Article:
[cairo] non-ascii output

Bill Spitzak spitzak at d2.com
Wed May 18 13:20:11 PDT 2005

Evan Martin wrote:

>>Similarily I recommend that all errors be drawn as though the error
>>bytes are in ISO-8859-1 or even the Microsoft CP1252 character sets.
>>This will allow virtually all 8-bit text to be drawn unchanged and thus
>>remove the need to preserve an ASCII data path and duplicate interfaces
>>through the software. Without this programs are forced to convert ASCII
>>data to UTF-8 and again they lose the incentive to convert to UTF-8
>>only. I know this runs into extreme resistance because it is considered
>>US/Euro-centric and thus politically incorrect, but I still want to try
>>to fight for this.
> While I agree with some of your other points, this is just completely
> wrong, and it's already been discussed to death.

Yes it does not sound like this is going to happen.

An acceptable solution would be to draw an error glyph for each byte in 
the bad UTF-8. This will allow a programmer to substitute UTF-8 output 
for all their ASCII output without the display breaking completely. They 
can then work on gradually adopting their code to fix any other 
difficulties they have handling UTF-8. In this scheme the error glyphs 
may help by encouraging the programmer to actually fix their character 

My proposed makes switching to UTF-8 trivial. But it also allows a sort 
of "compressed" UTF-8 where the illegal encodings are used on purpose.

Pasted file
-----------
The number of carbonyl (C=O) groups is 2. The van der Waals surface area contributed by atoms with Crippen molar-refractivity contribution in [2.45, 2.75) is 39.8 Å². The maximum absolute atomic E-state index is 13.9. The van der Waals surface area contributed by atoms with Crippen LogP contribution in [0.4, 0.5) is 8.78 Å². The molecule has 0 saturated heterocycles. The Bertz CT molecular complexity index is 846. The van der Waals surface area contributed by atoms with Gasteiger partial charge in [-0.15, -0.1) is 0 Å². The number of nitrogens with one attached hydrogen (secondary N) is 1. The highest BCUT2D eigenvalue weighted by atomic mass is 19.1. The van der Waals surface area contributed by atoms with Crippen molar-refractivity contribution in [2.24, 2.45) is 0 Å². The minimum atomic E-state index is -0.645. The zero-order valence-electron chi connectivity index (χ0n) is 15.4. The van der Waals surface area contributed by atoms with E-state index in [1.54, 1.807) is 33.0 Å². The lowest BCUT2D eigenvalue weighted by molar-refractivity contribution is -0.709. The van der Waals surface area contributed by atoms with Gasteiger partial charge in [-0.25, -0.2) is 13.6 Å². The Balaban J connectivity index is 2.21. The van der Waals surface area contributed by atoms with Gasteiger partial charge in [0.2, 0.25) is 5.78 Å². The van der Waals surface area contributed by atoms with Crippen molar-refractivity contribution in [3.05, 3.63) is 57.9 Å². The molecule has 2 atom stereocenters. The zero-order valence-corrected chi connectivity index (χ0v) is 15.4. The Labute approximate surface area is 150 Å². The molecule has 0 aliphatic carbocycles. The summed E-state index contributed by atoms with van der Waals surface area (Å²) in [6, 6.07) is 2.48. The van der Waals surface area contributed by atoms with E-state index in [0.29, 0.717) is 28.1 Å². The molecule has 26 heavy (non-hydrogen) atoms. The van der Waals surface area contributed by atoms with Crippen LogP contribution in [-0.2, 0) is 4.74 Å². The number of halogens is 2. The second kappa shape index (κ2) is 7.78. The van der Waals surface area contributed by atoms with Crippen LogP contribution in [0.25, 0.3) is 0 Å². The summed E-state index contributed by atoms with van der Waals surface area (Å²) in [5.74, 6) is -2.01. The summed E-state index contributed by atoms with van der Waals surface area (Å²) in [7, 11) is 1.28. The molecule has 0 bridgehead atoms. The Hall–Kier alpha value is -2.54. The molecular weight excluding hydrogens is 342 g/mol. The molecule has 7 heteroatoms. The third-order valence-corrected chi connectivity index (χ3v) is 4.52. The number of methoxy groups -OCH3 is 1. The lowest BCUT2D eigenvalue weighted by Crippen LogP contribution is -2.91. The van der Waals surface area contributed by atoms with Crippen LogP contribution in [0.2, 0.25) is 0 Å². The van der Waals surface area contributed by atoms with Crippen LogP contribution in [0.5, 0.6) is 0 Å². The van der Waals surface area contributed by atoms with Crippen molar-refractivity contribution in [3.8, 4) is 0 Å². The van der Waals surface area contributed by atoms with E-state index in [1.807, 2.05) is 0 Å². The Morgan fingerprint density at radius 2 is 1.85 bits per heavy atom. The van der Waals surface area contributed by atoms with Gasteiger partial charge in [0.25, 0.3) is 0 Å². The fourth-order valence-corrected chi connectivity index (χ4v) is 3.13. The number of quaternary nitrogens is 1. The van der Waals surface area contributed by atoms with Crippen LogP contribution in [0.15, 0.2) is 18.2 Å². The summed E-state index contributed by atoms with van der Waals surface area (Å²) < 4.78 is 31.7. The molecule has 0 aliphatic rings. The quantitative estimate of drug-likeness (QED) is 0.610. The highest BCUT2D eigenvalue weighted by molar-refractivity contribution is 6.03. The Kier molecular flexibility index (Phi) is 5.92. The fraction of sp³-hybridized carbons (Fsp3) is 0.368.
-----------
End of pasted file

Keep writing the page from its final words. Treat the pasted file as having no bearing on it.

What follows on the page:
It certainly has been proven that programmers will take advantage of 
this, even if told it is a bad idea. Using Unicode in the 0x80 to 0xff 
range for any kind of parsing delimiters may then be dangerous, and 
string compares are messed up.

I do fear that the error glyphs will be considered unacceptable, and 
programmers will insert code to translate from ISO-8859-1 to UTF-8. This 
would be very bad as it would make it impossible for them to ever 
correctly change their code to UTF-8.

My own personal experience was with Xft. I tried to substitute the UTF-8 
output calls, but was stymied by copyright symbols in about boxes, that 
caused the entire copyright to disappear. There may have been some 
accented letters, too, but copyrights were the big problem. This forced 
me to replace the UTF-8 Xft call with a translation from "my" UTF-8 to 
UCS-4 and to call the 32-bit Xft call instead. It is possible that if 
the copyrights had printed an error box I would have instead tried to 
fix the strings. But the no-output result was so immediatly 
objectionable that I was forced to abandon the UTF-8 interface.

> Additionally, you're using ASCII and CP1252 interchangably here, which
> muddles your point; an API that accepts UTF-8 already accepts ASCII,
> so there's no need to "convert ASCII data to UTF-8".

By "ASCII" I mean 8-bit characters, not just 7-bit ones. In fact this is 
more accurately called ISO-8859-1 or CP1252.

> I don't know what "preserve an ASCII data path" means, either.

Code with an "ASCII data path":

	if (the_text_is_ascii) {
	} else {

Same code without the "ASCII data path":


you should be able to see why programmers are going to be reluctant to 
port to utf8 if they have to add an ASCII data path. Not only do they 
have to add the "if" everywhere, they also have to keep track of the 
extra bit of data called "the_text_is_ascii". I would also worry that 
foo_utf8() may never be tested and contain horrible bugs, thus making 
use of UTF-8 impossible, if the code is written such that you cannot 
force the_text_is_ascii to true.

The other possible solution by programmers is going to be:


The problem with this is that "text" is not in UTF-8, thus we have done 
nothing to get UTF-8 into files or other interfaces. In fact we have 
made it worse: on current systems you can often get UTF-8 through a lot 
of interfaces, but if something treats the UTF-8 as ascii and convertes 
it to UTF-8 it will be destroyed.

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